Comp Cards – What they are and how to print them!
Comp cards or “zed cards,” as they are also referred to, are postcard portraits for models, actors and other people in the fashion/entertainment industry. Living in the LA area for quite some time now, I’m used to seeing comp cards and have produced quite a few of them for friends and relatives who are trying to make it in Hollywood!
Your Comp Card should act as a visual resume. They serve as a standardized way for models and entertainers to promote themselves. Generally, they refer to an 8.5” x5.5” postcard. However, it’s not uncommon to create a 4″ x 6″, 8″ x 10″ or other flyer -sized version. The most important aspect of creating a comp card is to communicate your visual resume as effectively as possible.
When choosing the size of your comp card, my suggestion is that you try to go “smaller” rather than larger. That way, you can easily have them to-hand in your purse, bag, or glove compartment. When the opportunity arises, you can hand them to a potential employer (don’t forget to take your comp cards to any parties or functions you are going to!)
When creating your card, there are standards that you really should adhere to:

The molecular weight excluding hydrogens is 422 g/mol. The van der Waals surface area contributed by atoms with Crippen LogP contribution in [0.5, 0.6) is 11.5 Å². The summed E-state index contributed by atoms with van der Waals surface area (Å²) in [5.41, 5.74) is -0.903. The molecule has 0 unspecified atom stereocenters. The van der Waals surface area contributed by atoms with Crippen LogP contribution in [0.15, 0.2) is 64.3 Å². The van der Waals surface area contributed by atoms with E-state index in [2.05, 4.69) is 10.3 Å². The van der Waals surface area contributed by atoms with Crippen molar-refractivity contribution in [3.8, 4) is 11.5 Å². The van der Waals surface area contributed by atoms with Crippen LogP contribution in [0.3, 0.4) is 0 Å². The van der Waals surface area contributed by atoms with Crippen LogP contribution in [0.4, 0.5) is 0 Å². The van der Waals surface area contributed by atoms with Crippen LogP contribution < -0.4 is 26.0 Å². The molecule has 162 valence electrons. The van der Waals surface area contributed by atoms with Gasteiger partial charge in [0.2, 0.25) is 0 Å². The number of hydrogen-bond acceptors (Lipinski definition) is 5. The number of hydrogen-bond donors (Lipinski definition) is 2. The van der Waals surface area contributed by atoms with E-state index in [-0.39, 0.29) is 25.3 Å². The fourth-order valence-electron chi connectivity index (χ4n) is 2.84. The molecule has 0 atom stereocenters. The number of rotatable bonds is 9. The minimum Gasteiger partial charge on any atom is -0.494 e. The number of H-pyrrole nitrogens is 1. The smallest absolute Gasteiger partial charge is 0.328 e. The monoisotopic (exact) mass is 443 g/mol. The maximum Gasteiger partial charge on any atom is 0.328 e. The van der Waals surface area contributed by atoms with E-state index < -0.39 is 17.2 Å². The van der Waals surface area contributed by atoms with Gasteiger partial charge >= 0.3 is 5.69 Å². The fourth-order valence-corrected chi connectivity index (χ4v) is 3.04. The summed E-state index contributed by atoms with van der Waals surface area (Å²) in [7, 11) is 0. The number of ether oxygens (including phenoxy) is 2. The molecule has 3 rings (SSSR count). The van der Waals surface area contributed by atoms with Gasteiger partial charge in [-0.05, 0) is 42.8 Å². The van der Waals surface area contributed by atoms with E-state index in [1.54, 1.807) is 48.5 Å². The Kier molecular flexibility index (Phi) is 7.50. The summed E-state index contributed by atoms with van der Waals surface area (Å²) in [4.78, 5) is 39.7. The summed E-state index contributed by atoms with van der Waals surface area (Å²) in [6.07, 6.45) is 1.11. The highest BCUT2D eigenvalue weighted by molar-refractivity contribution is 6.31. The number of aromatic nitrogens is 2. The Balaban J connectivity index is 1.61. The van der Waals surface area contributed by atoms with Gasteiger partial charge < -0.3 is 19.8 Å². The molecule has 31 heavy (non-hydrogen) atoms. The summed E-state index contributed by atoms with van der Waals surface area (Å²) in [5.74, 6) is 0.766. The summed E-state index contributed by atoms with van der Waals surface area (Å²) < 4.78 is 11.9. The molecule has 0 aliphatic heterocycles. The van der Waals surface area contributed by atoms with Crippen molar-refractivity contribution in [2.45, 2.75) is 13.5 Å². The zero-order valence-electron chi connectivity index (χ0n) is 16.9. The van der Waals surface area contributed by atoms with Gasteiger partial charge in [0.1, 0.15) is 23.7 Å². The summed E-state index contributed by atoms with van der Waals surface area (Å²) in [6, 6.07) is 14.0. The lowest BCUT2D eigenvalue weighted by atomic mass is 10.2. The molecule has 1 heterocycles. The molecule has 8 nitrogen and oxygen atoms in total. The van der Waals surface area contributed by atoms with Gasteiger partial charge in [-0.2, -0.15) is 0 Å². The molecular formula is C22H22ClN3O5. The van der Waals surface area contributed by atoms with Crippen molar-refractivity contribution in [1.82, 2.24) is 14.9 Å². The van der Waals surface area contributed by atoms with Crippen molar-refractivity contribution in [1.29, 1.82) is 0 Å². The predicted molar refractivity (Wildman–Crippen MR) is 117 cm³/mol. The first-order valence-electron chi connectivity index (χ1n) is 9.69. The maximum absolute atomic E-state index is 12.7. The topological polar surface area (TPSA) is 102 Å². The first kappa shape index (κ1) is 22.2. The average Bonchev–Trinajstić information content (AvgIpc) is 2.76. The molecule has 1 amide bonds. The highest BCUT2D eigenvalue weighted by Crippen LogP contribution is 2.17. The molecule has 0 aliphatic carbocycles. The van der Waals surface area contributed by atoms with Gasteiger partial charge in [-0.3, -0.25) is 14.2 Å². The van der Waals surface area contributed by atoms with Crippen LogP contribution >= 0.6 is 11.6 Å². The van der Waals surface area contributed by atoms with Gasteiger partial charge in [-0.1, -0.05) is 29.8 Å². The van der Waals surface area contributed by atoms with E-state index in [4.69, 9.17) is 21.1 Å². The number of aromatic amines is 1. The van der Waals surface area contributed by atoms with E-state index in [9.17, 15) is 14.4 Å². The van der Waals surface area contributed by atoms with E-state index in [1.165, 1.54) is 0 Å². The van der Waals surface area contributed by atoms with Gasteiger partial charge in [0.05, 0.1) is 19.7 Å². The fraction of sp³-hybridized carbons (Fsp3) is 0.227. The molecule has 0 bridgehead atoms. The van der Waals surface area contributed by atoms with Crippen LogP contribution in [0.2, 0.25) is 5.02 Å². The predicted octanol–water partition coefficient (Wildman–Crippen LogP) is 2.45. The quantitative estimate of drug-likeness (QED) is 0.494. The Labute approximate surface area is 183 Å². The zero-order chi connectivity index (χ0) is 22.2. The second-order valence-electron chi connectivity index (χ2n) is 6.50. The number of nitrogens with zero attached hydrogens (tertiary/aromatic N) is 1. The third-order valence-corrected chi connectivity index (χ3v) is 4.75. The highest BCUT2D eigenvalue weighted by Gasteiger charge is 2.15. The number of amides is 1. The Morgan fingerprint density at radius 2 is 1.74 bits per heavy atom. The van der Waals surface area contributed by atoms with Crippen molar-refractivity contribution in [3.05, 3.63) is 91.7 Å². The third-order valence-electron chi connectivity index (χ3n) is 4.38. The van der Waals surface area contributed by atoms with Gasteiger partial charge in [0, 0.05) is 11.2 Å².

Headshot – your best professional portrait that will really “wow” the viewer!
• Body shot or multiple shots that show your versatility
• Information such as height, body measurements, shoe size, eye/hair color, and contact info are a must (especially for models)
• Agency contact
• Actors could include stills from TV, film or theater roles
• You can also include personal information and major achievements, i.e., magazines worked on, famous photographers you may have worked with, productions, shows, film appearances (and other relevant work history)
If you’re serious about making it in the business as a famous model or actor, then comp cards are an absolutely essential tool for getting recognized by agencies and casting agents. Presenting one, especially a well-composed one, is extremely important – it represents yourself as a serious professional who is serious about their work.
To make your portraits look as clean and crisp as possible (as I’ve said in previous posts) you really should be looking at offset printing, rather than cheaper digital printing. The difference is clearly visible. If you’ve gone to the expense and effort to get professional portraits done, then you really need to present those photographs in the best light possible.
If you decide to design your comp cards yourself, here’s a Photoshop and Illustrator 8.5”x5.5” comp card design that I’ve amended for the purposes of creating a downloadable template for readers of this blog:
This PSD file is a nice clean comp card design that you can download yourself. Simply replace the photographs and text with your own copy.